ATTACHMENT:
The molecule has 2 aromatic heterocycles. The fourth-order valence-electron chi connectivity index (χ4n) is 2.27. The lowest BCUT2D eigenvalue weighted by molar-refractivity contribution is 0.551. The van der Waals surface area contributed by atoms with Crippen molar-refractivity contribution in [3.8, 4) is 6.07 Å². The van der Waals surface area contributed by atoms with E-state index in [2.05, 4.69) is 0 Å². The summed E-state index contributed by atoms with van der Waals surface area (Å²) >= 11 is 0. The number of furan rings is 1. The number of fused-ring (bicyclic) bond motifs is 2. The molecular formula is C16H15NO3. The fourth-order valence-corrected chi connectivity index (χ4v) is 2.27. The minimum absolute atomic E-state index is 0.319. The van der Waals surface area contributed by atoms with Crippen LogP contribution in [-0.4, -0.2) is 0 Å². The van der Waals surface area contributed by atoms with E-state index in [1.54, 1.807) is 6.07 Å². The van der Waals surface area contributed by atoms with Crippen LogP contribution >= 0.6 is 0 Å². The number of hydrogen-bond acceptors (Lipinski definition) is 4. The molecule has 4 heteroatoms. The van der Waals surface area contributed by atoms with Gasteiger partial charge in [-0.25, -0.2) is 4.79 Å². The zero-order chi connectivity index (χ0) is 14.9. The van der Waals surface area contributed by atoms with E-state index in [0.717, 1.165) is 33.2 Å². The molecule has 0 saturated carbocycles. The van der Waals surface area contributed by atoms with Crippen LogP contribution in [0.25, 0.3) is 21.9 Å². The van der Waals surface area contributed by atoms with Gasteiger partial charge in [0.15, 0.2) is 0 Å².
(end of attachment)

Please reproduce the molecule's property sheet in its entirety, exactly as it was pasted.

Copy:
The molecule has 2 aromatic heterocycles. The fourth-order valence-electron chi connectivity index (χ4n) is 2.27. The lowest BCUT2D eigenvalue weighted by molar-refractivity contribution is 0.551. The van der Waals surface area contributed by atoms with Crippen molar-refractivity contribution in [3.8, 4) is 6.07 Å². The van der Waals surface area contributed by atoms with E-state index in [2.05, 4.69) is 0 Å². The summed E-state index contributed by atoms with van der Waals surface area (Å²) >= 11 is 0. The number of furan rings is 1. The number of fused-ring (bicyclic) bond motifs is 2. The molecular formula is C16H15NO3. The fourth-order valence-corrected chi connectivity index (χ4v) is 2.27. The minimum absolute atomic E-state index is 0.319. The van der Waals surface area contributed by atoms with Crippen LogP contribution in [-0.4, -0.2) is 0 Å². The van der Waals surface area contributed by atoms with E-state index in [1.54, 1.807) is 6.07 Å². The van der Waals surface area contributed by atoms with Crippen LogP contribution >= 0.6 is 0 Å². The number of hydrogen-bond acceptors (Lipinski definition) is 4. The molecule has 4 heteroatoms. The van der Waals surface area contributed by atoms with Gasteiger partial charge in [-0.25, -0.2) is 4.79 Å². The zero-order chi connectivity index (χ0) is 14.9. The van der Waals surface area contributed by atoms with E-state index in [0.717, 1.165) is 33.2 Å². The molecule has 0 saturated carbocycles. The van der Waals surface area contributed by atoms with Crippen LogP contribution in [0.25, 0.3) is 21.9 Å². The van der Waals surface area contributed by atoms with Gasteiger partial charge in [0.15, 0.2) is 0 Å².